Amer­i­can croc­o­diles thriv­ing out­side nuke plant

Antelope Valley Press (Sunday) - - Second Front - By MAR­CUS LIM

MI­AMI — Amer­i­can croc­o­diles, once headed to­ward ex­tinc­tion, are thriv­ing at an un­usual spot — the canals sur­round­ing a South Florida nu­clear plant.

Last week, 73 croc­o­dile hatch­lings were res­cued by a team of spe­cial­ists at Florida Power & Light’s Turkey Point nu­clear plant and dozens more are ex­pected to emerge soon.

Turkey Point’s 168-mile of man-made canals serve as the home to sev­eral hun­dred croc­o­diles, where a team of spe­cial­ists work­ing for FPL mon­i­tors and pro­tects them from hunt­ing and cli­mate change.

From Jan­uary to April, Michael Lloret, an FPL wildlife bi­ol­o­gist and croc­o­dile spe­cial­ist, helps cre­ate nests and ponds on berms for croc­o­diles to nest. Once the hatch­lings are reared and left by the mother, the team cap­tures them. They are mea­sured and tagged with mi­crochips to ob­serve their de­vel­op­ment. Lloret then re­lo­cates them to in­crease sur­vival rates.

“We en­tice croc­o­diles to come in to the habi­tats FPL cre­ated,” Lloret said. “We clear green­ery on the berms so that the croc­o­diles can nest. Be­cause of ris­ing sea lev­els wast­ing nests along the coasts, Turkey Point is im­por­tant for croc­o­diles to con­tinue.”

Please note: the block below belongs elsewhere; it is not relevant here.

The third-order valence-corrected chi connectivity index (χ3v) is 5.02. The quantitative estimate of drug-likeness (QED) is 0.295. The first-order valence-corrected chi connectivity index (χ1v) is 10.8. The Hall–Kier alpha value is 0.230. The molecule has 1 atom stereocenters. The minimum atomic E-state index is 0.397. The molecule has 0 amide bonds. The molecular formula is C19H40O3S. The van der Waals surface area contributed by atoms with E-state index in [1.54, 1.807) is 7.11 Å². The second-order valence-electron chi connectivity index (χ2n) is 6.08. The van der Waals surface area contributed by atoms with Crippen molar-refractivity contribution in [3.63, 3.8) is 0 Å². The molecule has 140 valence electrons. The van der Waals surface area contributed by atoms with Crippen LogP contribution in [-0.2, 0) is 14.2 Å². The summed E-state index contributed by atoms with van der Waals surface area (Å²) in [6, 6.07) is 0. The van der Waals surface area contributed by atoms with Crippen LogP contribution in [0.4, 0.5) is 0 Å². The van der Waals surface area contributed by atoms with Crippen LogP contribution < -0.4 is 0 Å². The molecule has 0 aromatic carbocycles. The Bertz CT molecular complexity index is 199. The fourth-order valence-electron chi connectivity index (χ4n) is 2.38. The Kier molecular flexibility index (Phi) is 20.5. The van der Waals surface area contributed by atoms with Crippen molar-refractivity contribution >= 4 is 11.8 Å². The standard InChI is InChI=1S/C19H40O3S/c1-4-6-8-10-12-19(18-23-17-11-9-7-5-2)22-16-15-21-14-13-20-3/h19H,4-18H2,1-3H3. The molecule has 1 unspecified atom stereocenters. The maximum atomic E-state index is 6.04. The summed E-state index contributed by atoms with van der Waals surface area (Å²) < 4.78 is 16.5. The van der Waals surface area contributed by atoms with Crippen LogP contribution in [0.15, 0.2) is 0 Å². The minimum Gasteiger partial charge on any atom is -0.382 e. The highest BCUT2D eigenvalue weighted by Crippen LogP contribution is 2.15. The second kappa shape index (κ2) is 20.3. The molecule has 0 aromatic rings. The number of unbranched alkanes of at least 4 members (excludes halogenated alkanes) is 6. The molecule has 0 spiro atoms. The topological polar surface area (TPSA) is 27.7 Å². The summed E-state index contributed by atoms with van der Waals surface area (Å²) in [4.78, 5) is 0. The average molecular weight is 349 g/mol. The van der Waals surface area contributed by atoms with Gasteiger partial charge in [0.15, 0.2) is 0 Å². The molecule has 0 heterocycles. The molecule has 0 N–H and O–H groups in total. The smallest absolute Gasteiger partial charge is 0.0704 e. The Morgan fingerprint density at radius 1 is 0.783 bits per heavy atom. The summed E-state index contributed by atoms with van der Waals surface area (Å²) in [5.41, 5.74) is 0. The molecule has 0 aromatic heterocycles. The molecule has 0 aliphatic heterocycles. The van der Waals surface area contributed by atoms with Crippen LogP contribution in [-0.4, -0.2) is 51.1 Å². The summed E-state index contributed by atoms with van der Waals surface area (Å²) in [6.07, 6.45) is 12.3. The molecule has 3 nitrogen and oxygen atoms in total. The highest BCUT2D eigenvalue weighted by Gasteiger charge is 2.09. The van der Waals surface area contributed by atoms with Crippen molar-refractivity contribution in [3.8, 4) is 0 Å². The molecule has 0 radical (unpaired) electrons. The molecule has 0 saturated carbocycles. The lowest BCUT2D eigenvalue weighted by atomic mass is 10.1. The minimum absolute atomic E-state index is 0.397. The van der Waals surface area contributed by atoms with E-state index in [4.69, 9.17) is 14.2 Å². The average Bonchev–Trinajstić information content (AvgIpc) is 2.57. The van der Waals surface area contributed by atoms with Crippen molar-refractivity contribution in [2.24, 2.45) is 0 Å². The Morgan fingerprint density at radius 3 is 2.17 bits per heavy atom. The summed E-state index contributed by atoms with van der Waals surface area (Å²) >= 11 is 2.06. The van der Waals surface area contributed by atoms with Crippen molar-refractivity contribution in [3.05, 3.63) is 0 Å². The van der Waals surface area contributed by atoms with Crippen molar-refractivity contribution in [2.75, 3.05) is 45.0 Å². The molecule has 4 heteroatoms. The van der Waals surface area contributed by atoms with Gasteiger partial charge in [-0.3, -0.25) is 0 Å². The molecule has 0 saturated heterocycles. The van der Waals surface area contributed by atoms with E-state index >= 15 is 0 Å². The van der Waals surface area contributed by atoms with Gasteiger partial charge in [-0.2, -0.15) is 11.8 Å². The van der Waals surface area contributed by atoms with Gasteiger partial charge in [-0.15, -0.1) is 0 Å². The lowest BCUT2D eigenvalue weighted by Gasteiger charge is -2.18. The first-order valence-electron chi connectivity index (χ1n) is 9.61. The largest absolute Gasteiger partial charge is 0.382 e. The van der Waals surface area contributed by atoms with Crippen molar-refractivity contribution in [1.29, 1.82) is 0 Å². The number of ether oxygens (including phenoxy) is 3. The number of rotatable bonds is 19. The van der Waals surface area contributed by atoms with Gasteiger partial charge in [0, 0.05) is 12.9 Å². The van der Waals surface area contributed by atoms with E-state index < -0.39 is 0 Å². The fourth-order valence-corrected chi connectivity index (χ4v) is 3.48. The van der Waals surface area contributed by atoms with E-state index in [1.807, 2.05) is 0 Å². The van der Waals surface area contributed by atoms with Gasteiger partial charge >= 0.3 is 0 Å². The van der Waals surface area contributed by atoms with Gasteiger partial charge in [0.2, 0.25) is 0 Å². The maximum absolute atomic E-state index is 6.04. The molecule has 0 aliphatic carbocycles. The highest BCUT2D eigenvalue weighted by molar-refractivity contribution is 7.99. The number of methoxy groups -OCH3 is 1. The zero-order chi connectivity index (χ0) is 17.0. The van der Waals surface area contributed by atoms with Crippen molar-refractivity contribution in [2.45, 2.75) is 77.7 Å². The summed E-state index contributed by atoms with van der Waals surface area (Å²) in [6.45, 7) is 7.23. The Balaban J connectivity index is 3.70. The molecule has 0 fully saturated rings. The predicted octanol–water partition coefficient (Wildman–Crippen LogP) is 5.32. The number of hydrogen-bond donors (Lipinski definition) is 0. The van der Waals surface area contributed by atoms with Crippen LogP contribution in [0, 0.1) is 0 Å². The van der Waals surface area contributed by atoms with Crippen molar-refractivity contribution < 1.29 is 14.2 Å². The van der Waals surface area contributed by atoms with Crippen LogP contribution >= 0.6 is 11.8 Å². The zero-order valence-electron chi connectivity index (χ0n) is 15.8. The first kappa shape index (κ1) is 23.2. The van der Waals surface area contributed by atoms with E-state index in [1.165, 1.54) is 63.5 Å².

The canals are one of three ma­jor US habi­tats for croc­o­diles, where 25% of the 2,000 Amer­i­can croc­o­diles live. The FPL team has been cred­ited for mov­ing the clas­si­fi­ca­tion of croc­o­diles on the Endangered Species Act to “threat­ened” from “endangered” in 2007. The team has tagged 7,000 ba­bies since it was es­tab­lished in 1978.

Tem­per­a­ture de­ter­mines the croc­o­diles’ sex: the hot­ter it is the more likely males are hatched. Lloret said this year’s hatch­lings are male-heavy due to last month be­ing the hottest June on record glob­ally.

Be­cause hatch­lings re­leased are at the bot­tom of the food chain, only a small frac­tion sur­vives to be adults. Lloret said they at least have a fight­ing chance at Turkey Point, away from hu­mans who hunted them to near-ex­tinc­tion out of greed and fear even though at­tacks are rare. Only one croc­o­dile at­tack has ever been recorded in the U.S. — a cou­ple were both bit­ten while swim­ming in a South Florida canal in 2014, but both sur­vived.

As­so­ci­ated Press

Wildlife bi­ol­o­gist/croc­o­dile spe­cial­ist Michael Lloret re­leases baby croc­o­diles back into the wild Fri­day along the cool­ing canals next to the Turkey Point Nu­clear Gen­er­at­ing Sta­tion af­ter mea­sur­ing and tag­ging them with mi­crochips to ob­serve their de­vel­op­ment in the fu­ture in Home­stead, Florida.

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